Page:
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RE: ACTION-893: Start putting together a set of guidelines that could help address the security issues triggered by links rewriting.

From: Rotan Hanrahan <rotan.hanrahan@mobileaware.com>
Date: Sun, 18 Jan 2009 18:39:40 +0000
To: Luca Passani <passani@eunet.no>, Mobile Web Best Practices Working Group WG <public-bpwg@w3.org>
Message-ID: <02FA9B0E-73BC-4BF0-99EF-759124DB3BB1@mimectl>
The payment card industry (PCI) has data security standards (DSS) [1] that apply to the transmission and processing of credit card data, including the passage of that data through secure channels such as SSL-protected connections. The providers of any processing component in this pathway are obliged to be PCI DSS compliant in order for the entire process to be deemed compliant. Thus it would appear that the introduction of a man-in-the-middle would only be compliant if it was a formal part of the delivery path and it was also PCI DSS compliant. Adapting the front-end of a credit card payment process/interface is not a passive step in the delivery, given that the adaptation would involve access to credit card data. Therefore to be compliant with PCI DSS, the provider of the intermediate adaptation process would have to comply with the PCI DSS requirements regarding the handling of credit card information, the handling of logs, the layers of access control for their environment, the quarterly and annual security audits etc.

In the absence of any visible declaration of compliance with PCI DSS, I can only assume that intermediaries that are intercepting SSL (HTTPS) traffic are introducing a component of non-compliance in the delivery path, and that any vendor intent on retaining their status as a PCI DSS compliant vendor will have to take steps to avoid any delivery paths where this threat is known to be present. This could see vendors avoiding delivery via certain operators, to certain devices, to proxy-based browsers and so on. At worst, it might see vendors avoid mobile completely, until they find something to replace SSL/HTTPS that cannot be intercepted.

I have practical experience with these matters. Intermediate traffic interception is a serious concern for the e-payment industry, regardless of the motivation for their presence.

---Rotan.

[1] https://www.pcisecuritystandards.org/




From: Luca Passani
Sent: Sun 18/01/2009 16:12
To: Mobile Web Best Practices Working Group WG
Subject: Re: ACTION-893: Start putting together a set of guidelines that could   help address the security issues triggered by links rewriting.


David Storey wrote:
>>
>> I think they are both wrong. But since OperaMini tends to be "opt-in" 
>> by nature, it does not bother the rest of the ecosystem as much as 
>> the others. FYI, Opera partnered with ByteMobile, which leverages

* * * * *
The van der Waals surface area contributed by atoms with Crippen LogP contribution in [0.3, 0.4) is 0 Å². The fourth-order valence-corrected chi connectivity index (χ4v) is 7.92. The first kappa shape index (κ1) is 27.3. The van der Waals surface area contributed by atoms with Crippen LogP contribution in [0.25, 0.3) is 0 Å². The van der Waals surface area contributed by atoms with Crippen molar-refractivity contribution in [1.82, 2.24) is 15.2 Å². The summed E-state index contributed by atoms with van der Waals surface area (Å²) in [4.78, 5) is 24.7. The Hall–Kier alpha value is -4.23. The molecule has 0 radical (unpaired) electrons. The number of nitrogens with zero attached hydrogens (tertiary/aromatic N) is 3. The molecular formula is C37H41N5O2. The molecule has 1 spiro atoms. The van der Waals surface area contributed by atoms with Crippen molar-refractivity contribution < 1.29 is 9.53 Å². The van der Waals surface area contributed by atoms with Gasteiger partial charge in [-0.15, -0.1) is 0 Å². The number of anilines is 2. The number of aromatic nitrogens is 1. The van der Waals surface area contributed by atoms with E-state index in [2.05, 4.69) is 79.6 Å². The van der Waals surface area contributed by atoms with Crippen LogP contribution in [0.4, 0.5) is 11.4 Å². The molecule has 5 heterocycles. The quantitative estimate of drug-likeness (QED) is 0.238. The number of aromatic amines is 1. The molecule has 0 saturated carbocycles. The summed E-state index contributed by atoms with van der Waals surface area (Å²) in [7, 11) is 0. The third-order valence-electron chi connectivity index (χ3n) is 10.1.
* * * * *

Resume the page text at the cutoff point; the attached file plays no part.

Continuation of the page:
>> Opera's technology to reformat websites exactly as Novarra and all 
>> the others (look at Voda Ireland, for example). Glad to hear that 
>> Opera does not like this model.
>
> "I" and "Opera" are not exactly the same thing.  I don't doubt it is a 
> solution to a problem, especially when the transcoders are good quality.

Noted. For those who wonder what we are talking about:

http://www.opera.com/press/releases/2007/02/06/

>>>
>>> In regard to the no transform header; this can't work for solutions 
>>> such as Opera Mini, where they only support using a proxy.
>>
>> I think OperaMini should stop transcoding HTTPS content
>
> Wouldn't work.  Opera Mini only supports transcoded content.  Without 
> it we'd have to show a screen saying "site not supported"  Not exactly 
> good user experience, or what the user wants.

right. Not a good user experience. But totally against what the content 
owner may want. If I make the effort to create an HTTPS site, it may 
well mean that I don't want anyone to interfere in the communication 
between me and the client, don't you think?

After all, also waiting in line is not a good user-experience. Users 
have the right to complain about the long wait, or just vote with their 
feet and go somewhere else. They do not have the right to walk behind 
the counter and help themselves (i.e. break HTTPS).

>   If a browser supports both regular html and transcoded content then 
> I personally fully agree, but otherwise we need to serve the content.

again, you don't need to. You want to. And you do it with the hope that 
nobody gets seriously mad at what you are doing.

>
> Opera Mini exists to run on phones that wouldn't support a full 
> browser.  Users do also run it on smart phones as it saves the user 
> money in data traffic (and assumably the operator in data traffic costs).

well, operators make money on data traffic, but let's not go there, it 
would be a digression.

Luca
Received on Sunday, 18 January 2009 18:41:45 UTC

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